Charalampos Kydonakis aka "dirty harrry"
ES: Your photographs seem to allude to a painterly style, is this an influence to your work? What are some of your biggest photography and non-photography influences?

CK: There were many lessons of history of architecture and history of art in my university faculty. All these lessons helped me to understand something about how a thought can be expressed and formed visually in 2 or 3 dimensions. I don’t know if history of architecture and art has influenced my photos , I guess not, maybe subconsciously, but not by intention. I started to view photos of great photographers about 6 years before, when I started to photograph people. Some genius minds that I pray under their visions are:

  • Directors: Sam Peckinpah, Akira Kurosawa, Luis Buñuel.
  • Writers: Nikos Kazantzakis
  • Painting: El Greco, Francisco de Goya, Max Ernst , Paul Klee.
  • Architecture: Frank Lloyd Wright, Vladimir Tatlin.
  • Music: Ástor Piazzolla, Ennio Morricone, Vicente Amigo, Stelios Foustalieris.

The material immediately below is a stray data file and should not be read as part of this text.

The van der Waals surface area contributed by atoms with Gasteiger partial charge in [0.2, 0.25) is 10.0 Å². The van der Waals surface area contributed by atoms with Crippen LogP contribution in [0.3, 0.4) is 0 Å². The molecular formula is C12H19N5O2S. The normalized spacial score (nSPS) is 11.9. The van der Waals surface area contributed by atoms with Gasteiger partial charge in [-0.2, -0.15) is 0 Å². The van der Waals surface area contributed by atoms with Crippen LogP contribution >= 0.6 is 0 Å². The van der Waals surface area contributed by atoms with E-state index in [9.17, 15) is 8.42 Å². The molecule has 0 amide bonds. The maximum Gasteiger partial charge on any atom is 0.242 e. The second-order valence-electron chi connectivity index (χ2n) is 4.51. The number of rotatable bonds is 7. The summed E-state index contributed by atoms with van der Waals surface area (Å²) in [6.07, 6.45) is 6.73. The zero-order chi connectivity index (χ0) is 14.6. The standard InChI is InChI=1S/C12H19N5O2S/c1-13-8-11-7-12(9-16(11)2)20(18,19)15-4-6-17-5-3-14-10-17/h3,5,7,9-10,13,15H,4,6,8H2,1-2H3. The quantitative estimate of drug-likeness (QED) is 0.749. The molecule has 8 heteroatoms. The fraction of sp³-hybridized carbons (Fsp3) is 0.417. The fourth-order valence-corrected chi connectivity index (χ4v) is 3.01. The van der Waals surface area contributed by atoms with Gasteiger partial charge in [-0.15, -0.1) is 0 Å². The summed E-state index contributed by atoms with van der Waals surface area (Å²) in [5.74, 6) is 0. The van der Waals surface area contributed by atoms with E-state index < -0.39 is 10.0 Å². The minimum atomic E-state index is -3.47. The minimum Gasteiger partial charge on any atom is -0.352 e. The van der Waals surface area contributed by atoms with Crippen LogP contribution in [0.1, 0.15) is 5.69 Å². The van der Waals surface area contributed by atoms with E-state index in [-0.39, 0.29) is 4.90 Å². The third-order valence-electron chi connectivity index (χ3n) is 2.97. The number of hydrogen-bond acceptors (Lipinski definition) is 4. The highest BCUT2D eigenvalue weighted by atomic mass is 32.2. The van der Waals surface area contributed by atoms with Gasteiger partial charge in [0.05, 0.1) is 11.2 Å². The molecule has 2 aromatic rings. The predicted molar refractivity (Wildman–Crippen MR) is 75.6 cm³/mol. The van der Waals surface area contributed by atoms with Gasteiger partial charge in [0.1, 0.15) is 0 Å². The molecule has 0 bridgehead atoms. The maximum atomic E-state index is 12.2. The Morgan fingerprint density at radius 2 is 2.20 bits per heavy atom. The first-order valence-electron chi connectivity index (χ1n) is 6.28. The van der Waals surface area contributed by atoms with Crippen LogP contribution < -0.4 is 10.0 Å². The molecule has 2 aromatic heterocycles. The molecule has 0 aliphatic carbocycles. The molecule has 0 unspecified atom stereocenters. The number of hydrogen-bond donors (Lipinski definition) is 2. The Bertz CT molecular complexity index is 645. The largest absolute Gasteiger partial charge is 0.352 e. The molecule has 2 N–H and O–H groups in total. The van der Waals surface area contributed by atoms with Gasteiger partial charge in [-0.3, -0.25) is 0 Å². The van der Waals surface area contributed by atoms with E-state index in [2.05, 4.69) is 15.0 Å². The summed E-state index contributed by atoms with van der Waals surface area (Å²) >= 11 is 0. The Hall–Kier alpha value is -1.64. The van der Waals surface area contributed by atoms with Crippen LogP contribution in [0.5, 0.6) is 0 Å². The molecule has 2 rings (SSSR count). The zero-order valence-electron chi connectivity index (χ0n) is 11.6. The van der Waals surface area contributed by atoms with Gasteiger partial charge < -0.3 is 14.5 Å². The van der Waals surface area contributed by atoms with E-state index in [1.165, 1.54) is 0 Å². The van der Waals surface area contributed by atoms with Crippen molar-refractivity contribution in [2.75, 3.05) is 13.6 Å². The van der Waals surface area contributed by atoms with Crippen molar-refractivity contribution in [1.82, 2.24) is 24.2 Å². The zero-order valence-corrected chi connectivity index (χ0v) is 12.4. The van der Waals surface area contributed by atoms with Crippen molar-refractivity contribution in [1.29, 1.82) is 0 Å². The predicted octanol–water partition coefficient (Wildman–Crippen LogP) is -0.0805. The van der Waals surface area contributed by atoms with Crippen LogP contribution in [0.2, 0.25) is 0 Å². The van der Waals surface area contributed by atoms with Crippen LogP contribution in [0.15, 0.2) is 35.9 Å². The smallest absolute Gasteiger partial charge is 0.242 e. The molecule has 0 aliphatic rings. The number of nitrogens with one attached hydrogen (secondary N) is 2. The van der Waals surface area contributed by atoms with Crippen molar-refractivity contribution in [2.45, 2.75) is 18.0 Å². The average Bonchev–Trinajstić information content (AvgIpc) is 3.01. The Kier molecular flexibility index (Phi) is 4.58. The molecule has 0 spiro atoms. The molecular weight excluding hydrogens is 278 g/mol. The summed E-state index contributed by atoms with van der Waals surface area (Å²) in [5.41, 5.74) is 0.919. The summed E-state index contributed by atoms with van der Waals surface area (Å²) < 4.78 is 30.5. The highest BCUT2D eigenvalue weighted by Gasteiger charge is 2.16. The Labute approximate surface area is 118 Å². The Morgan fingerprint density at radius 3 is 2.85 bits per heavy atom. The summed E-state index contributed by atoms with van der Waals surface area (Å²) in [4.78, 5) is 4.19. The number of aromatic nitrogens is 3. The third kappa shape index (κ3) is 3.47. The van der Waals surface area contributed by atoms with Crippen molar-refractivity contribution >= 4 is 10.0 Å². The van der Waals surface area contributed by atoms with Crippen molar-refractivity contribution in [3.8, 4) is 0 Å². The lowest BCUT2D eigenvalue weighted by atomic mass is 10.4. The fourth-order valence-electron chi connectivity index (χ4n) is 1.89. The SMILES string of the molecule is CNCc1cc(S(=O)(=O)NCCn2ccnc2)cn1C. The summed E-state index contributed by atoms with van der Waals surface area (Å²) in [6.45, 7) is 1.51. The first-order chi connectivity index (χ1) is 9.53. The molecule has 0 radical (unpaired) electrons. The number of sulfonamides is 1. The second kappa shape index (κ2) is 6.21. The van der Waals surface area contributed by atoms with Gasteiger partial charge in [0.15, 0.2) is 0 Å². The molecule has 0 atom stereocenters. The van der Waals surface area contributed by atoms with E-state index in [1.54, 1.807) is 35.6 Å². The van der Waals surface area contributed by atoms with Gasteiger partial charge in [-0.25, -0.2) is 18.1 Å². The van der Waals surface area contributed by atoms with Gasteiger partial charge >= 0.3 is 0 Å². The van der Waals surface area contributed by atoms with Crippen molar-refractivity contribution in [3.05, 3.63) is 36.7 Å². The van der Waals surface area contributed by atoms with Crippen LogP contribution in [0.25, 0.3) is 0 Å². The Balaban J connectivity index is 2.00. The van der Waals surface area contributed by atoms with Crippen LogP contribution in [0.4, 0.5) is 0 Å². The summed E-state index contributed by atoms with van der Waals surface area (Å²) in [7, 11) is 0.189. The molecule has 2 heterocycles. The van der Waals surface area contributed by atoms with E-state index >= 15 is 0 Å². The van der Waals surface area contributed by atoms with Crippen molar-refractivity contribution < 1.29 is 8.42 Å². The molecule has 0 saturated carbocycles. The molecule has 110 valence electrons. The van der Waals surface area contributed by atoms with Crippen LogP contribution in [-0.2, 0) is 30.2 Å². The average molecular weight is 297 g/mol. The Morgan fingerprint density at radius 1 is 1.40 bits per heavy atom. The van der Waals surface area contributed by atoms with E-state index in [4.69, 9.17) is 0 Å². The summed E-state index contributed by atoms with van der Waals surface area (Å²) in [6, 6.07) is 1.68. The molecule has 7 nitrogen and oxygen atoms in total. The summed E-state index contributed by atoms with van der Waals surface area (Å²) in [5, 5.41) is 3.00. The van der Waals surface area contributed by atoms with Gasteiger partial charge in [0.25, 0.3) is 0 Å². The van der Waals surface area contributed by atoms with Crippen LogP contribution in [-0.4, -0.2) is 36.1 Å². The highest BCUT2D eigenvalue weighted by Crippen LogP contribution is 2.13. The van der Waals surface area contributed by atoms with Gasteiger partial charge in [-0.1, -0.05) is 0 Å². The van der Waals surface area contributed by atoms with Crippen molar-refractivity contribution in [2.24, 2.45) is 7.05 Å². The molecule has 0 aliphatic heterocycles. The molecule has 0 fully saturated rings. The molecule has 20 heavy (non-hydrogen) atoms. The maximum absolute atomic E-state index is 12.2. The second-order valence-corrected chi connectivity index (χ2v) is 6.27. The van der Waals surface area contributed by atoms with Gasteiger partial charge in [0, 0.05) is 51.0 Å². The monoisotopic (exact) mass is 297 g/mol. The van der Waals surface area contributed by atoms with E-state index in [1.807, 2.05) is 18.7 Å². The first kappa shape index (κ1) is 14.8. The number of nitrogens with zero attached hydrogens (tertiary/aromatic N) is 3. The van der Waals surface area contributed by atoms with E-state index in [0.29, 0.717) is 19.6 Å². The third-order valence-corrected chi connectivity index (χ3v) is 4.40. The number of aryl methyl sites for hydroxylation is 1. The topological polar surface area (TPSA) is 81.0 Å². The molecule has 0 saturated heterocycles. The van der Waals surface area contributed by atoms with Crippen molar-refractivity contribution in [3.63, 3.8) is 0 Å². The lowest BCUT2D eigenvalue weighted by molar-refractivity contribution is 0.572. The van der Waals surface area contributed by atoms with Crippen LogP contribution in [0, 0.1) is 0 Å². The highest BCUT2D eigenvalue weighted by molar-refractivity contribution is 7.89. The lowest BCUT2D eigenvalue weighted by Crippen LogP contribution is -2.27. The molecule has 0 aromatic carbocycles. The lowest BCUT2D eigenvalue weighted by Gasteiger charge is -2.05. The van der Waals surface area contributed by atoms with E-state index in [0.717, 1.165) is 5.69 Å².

I ‘m inspired a lot by my people, other times by strangers, unimportant things, and other times, I’ve just drunk much and I shoot whatever is in front of me.

ES: What is the source of dirty harrry?

CK: harrry : a shortcut of my first name (Charalampos) in greek. dirty : my photos. My nickname doesn’t refer to the Callahan cop, I prefer Clint Eastwood in his western films rather than the Cop role, I don’t like cops.

Charalampos Kydonakis aka "dirty harrry"

ES: You group your images with interesting titles, what is your process for sequencing, are they shot at the same time or do you group them later?

CK: Initially, some years before, I didn’t have any project in mind, I just  took the camera and went out to shoot. After some years, I started to gather photos from specific subjects, I realized I had to somehow to group my photos so that I could see what it was that I was trying to shoot, and then focus on it. Still after all this grouping I don’t know what I’m shooting exactly. The projects change, a lot of old stuff is deleted and new photos get in the existing sets; sets get deleted and new ones emerge. Sequencing is a never-ending process.

Charalampos Kydonakis aka "dirty harrry"
ES: How many projects do you have going on in your head at one time?

CK: Most times I’m confused and there are many thoughts spinning around my head. I have in the background of my mind these existing projects and there are times I see things that could fit somewhere. Other times, I go out trying to shoot something specific to develop an idea. Many times though I simply have an enormous vacuum in my mind and shoot without thinking.

ES: What is photography for you on a daily basis?

CK: Probably two things: